October 25, 1985
The International Committee of the Fourth International carried the following resolution at its meeting of October 25, 1985.
The International Committee of the Fourth International (ICFI) expels G. Healy from its ranks and endorses the decision of the Workers Revolutionary Party Central Committee to expel him from the British Section.
Healy grossly abused his political authority over a protracted period, using the cadre of the ICFI and the WRP for his personal purposes and violating their rights.
In so doing he abused the political trust and confidence placed in him by all sections of the ICFI.
The practices which he carried out constituted an attack on a historically selected cadre of the Trotskyist movement.
The ICFI has in its possession overwhelming evidence establishing the ground for Healy’s expulsion.
The ICFI is by no means unmindful of or indifferent to the political contribution made by G. Healy, but these abuses are so great that it is the duty and responsibility of the ICFI to take this course of action.
There is no toleration of corruption within the ICFI. All leaders are accountable for their actions and cannot act outside the constitution of the Party.
Healy has at no time made any attempt to contact the ICFI in order to try to refute the charges or to argue against his expulsion.
On the contrary, in the recent period he conducted an unprincipled factional campaign within the ICFI exploiting personal contacts to portray himself as a victim of political conspiracy and to engage in a scurrilous slander campaign against leading members of the ICFI.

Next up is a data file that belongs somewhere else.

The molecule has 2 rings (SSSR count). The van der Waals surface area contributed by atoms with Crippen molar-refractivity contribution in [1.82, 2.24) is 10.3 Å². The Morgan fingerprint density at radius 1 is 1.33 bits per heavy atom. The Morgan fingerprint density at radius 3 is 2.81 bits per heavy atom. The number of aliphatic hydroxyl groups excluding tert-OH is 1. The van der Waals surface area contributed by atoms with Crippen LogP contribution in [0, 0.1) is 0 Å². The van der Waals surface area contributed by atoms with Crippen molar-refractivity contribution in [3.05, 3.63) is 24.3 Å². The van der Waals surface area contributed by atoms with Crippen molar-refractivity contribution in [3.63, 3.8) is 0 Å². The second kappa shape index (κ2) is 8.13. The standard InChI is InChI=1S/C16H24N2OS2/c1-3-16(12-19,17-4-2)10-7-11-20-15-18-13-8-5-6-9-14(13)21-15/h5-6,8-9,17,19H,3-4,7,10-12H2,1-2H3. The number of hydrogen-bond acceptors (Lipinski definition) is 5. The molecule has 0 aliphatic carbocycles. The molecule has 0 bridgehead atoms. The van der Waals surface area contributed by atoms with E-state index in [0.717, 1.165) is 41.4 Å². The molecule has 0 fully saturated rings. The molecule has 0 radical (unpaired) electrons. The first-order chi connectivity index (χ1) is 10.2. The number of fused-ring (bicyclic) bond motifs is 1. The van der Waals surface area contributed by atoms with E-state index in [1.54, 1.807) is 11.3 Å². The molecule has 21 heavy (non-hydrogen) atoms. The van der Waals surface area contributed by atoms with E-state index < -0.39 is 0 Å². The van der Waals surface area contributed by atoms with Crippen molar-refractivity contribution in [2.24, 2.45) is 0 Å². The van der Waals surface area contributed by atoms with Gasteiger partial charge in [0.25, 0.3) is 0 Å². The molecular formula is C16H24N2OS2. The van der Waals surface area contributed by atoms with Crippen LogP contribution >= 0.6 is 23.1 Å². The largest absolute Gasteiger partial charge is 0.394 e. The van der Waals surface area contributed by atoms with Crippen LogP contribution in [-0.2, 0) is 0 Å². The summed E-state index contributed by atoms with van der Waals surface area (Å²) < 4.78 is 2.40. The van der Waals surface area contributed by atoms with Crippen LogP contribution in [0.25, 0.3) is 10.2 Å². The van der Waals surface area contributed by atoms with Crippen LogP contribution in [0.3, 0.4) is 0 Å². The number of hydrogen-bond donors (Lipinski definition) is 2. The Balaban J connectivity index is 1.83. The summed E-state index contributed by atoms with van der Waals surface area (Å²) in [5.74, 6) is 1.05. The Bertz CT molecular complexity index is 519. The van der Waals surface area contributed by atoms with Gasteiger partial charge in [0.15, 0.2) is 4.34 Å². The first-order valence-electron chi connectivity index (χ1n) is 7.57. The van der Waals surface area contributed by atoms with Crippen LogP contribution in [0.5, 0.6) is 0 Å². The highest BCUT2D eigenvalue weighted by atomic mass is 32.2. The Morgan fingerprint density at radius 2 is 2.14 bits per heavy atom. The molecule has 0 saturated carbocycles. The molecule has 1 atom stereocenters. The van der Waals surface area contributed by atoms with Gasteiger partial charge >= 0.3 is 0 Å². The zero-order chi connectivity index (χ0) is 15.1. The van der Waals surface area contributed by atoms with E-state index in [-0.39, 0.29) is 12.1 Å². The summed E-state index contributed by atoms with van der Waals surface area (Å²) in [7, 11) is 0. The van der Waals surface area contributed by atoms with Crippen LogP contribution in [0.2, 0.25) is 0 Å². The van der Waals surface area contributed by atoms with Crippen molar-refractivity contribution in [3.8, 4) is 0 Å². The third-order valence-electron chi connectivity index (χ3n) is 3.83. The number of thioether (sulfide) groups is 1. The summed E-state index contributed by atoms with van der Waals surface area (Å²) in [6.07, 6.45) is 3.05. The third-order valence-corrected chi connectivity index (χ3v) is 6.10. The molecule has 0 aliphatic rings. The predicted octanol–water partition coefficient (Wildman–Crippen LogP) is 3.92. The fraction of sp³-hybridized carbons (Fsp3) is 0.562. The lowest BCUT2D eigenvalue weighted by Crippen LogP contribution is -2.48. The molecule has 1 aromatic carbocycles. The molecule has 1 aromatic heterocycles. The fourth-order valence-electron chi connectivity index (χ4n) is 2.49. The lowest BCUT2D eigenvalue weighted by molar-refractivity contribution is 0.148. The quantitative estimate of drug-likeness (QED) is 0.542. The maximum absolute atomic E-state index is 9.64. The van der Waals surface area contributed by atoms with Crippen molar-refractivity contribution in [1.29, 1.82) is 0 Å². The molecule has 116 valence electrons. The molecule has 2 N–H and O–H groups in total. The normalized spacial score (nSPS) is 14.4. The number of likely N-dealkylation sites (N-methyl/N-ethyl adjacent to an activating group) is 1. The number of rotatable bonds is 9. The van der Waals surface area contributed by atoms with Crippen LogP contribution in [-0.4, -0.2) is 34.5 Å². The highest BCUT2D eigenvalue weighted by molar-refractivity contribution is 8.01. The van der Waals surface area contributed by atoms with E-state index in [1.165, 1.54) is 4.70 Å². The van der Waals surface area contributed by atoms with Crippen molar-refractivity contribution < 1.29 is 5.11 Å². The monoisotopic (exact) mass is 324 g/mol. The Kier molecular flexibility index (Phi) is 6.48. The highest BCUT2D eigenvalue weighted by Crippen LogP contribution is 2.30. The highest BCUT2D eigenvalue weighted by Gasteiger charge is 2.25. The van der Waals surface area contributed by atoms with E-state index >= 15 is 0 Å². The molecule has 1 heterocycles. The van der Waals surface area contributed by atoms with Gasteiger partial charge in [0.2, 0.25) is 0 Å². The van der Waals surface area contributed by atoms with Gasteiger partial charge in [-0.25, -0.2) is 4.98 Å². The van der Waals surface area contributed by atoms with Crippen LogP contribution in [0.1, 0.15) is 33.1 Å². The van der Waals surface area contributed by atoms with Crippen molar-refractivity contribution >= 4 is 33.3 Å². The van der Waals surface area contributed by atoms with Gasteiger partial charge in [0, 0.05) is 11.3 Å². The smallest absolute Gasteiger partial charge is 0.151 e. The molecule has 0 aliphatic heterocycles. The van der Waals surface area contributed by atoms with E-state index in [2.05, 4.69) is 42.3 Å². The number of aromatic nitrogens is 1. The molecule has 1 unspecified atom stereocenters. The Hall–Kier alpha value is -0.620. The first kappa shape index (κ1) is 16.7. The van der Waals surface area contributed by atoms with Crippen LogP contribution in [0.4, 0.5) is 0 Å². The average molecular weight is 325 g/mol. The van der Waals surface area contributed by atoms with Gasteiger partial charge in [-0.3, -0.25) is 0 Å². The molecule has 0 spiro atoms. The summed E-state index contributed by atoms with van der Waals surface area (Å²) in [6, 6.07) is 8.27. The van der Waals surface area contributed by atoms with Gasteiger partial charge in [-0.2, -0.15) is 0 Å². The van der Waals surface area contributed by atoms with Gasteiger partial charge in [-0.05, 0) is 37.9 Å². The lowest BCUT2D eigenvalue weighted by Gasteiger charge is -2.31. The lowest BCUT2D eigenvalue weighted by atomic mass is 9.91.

In expelling Healy the ICFI has no intention of denying the political contributions which he made in the past, particularly in the struggle against Pabloite revisionism in the 1950s and the 1960s.
In fact, this expulsion is the end product of his rejection of the Trotskyist principles upon which these past struggles were based and his descent into the most vulgar forms of opportunism.
The political and personal degeneration of Healy can be clearly traced to his ever more explicit separation of the practical and organizational gains of the Trotskyist movement in Britain from the historically and internationally grounded struggles against Stalinism and revisionism from which these achievements arose.
The increasing subordination of questions of principle to immediate practical needs centered on securing the growth of the Party apparatus, degenerating into political opportunism which steadily eroded his own political and moral defenses against the pressures of imperialism in the oldest capitalist country in the world.
Under these conditions his serious subjective weaknesses played an increasingly dangerous political role.
Acting ever more arbitrarily within both the WRP and the ICFI, Healy increasingly attributed the advances of the World Party not to the Marxist principles of the Fourth International and to the collective struggle of its cadre, but rather to his own personal abilities.
His self-glorification of his intuitive judgments led inevitably to a gross vulgarization of materialist dialectics, and Healy’s transformation into a thorough-going subjective idealist and pragmatist.
In place of his past interest in the complex problems of developing the cadre of the international Trotskyist movement, Healy’s practice became almost entirely preoccupied with developing unprincipled relations with bourgeois nationalist leaders and with trade union and Labour Party reformists in Britain.
His personal life-style underwent a corresponding degeneration.
Those like Healy, who abandon the principles on which they once fought and who refuse to subordinate themselves to the ICFI in the building of its national sections must inevitably degenerate under the pressure of the class enemy.
There can be no exception to this historical law. The ICFI affirms that no leader stands above the historic interests of the working class.